Civil War graves – Manchester Union Cemetery

Manchester Union Cemetery is at the corner of S.R. 181 (Main Street / known as North George Street Extension south of town toward York) and S.R. 921 (Maple Street) in Manchester, Pennsylvania.
It is one of the oldest cemeteries in the area, with many graves dating back to the early 18th century. Most of these very old headstones are inscribed in German, the prevailing language in the region until much later in the century.
The cemetery spans the history of Manchester (known as Liverpool Post Office during the Civil War), with graves to the modern day in the newer (southern) section.
Several Civil War veterans are buried in Manchester Union Cemetery.
Here are a selected handful of headstones.

George Sipe served as private in Company D of the 103rd Pennsylvania Infantry in the last year of the Civil War. At the age of 19, he enlisted on March 17, 1865, in downtown York. His enrollment data, according to researcher Dennis W. Brandt’s excellent database on the website of the York County Heritage Trust, indicates that he was 5′ 10″ tall, with brown hair and gray eyes.
Two brothers also served in the Union army — Daniel Sipe (166th Pennsylvania and later the 200th Pennsylvania) and John Sipe (45th Pennsylvania). It’s not common to have four different regiments represented in a single family.
Sipe listed his occupation as a laborer; census data indicates his net worth in 1860 as $100, not bad for a young teenager in those days. He was a son of Henry and Elizabeth (Kritzinger) Sipe, and lived most of his post-war life in Manchester before moving to Newberry Township. George Sipe mustered out of the army on June 25, 1865. He died on May 25, 1915.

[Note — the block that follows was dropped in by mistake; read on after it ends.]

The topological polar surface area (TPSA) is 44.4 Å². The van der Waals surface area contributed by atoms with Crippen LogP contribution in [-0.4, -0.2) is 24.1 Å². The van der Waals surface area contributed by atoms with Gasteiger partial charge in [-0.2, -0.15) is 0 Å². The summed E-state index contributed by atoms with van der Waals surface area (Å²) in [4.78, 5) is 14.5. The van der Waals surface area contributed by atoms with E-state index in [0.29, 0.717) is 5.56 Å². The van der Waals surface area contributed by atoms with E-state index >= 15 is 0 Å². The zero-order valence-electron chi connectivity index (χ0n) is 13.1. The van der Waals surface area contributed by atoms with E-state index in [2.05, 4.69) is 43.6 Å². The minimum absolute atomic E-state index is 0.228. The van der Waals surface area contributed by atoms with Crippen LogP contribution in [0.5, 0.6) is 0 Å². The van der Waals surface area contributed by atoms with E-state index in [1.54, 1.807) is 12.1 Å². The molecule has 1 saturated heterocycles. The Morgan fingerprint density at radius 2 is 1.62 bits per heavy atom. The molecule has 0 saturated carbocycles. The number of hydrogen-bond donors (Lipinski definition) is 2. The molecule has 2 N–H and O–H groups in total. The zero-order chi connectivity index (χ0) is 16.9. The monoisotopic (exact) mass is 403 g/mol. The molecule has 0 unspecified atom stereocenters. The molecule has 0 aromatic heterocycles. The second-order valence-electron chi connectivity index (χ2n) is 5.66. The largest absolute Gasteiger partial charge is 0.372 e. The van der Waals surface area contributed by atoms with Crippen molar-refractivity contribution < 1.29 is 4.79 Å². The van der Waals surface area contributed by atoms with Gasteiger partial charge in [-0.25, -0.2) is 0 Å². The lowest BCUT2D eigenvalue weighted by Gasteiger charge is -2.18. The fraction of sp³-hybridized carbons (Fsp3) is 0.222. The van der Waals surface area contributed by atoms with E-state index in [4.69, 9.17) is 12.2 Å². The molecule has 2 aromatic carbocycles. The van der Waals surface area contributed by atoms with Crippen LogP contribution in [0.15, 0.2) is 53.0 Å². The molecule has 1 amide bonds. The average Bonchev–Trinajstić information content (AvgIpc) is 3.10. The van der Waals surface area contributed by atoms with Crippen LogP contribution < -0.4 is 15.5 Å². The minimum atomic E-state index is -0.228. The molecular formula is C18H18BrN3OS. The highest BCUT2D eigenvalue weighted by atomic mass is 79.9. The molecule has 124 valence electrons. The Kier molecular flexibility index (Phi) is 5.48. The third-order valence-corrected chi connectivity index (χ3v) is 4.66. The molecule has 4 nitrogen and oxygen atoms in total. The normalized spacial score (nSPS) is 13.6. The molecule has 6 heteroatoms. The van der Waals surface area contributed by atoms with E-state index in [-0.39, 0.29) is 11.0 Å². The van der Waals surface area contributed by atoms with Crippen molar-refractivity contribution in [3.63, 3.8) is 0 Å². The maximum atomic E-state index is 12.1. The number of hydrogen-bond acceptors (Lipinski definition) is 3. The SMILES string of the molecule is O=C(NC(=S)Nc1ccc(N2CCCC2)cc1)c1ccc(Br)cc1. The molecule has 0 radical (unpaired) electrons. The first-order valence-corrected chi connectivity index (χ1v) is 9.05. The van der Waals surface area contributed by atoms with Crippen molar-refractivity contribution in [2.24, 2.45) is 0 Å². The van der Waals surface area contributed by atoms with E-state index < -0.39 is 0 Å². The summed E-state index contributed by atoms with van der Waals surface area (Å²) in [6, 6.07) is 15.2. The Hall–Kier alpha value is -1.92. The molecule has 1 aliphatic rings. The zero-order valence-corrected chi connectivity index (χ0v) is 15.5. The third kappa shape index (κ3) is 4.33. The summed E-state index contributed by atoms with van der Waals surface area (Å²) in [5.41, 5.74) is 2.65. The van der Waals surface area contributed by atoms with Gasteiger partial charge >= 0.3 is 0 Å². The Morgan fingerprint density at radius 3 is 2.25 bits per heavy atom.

Manchester Union Cemetery features this impressive monument to veterans of all wars from the region.
George Henry Hoerner enlisted August 9, 1862, at Hummelstown in Company I of the 127th Pennsylvania. The carpenter was 28 at the time he volunteered, with a wife and 7-year-old son David.
George was a native of Dauphin County and served under Col. William Wesley Jennings in the 127th (Jennings would later play a key role in the June 26, 1863, skirmishing near Gettysburg).
Wounded at Fredericksburg, Hoerner recovered and mustered out with his regiment on May 29, 1863.
Emanuel Crone served in two different regiments during the Civil War. The 18-year-old Fairview Township native at the time of the war lived with and/or worked for farmer Moses Driver in that township. Crone was 5′ 6″ tall, with black hair and gray eyes, and was single.
He enlisted on October 18, 1861, in Company I of the 93rd Pennsylvania, but soon suffered from an illness (or injury) of unspecified nature. He received a surgeon’s discharge on October 25, 1862.
Feeling better a couple of years later, Crone enrolled in York on August 13, 1864, in the 200th Pennsylvania and received the rank of corporal in Company B. He survived the Siege of Petersburg and the attack on Fort Stedman which claimed the lives of several York Countians. Crone mustered out with his regiment on May 30, 1865.
After the war he married a woman named Louisa and settled in the Manchester area. He died in the winter of 1897.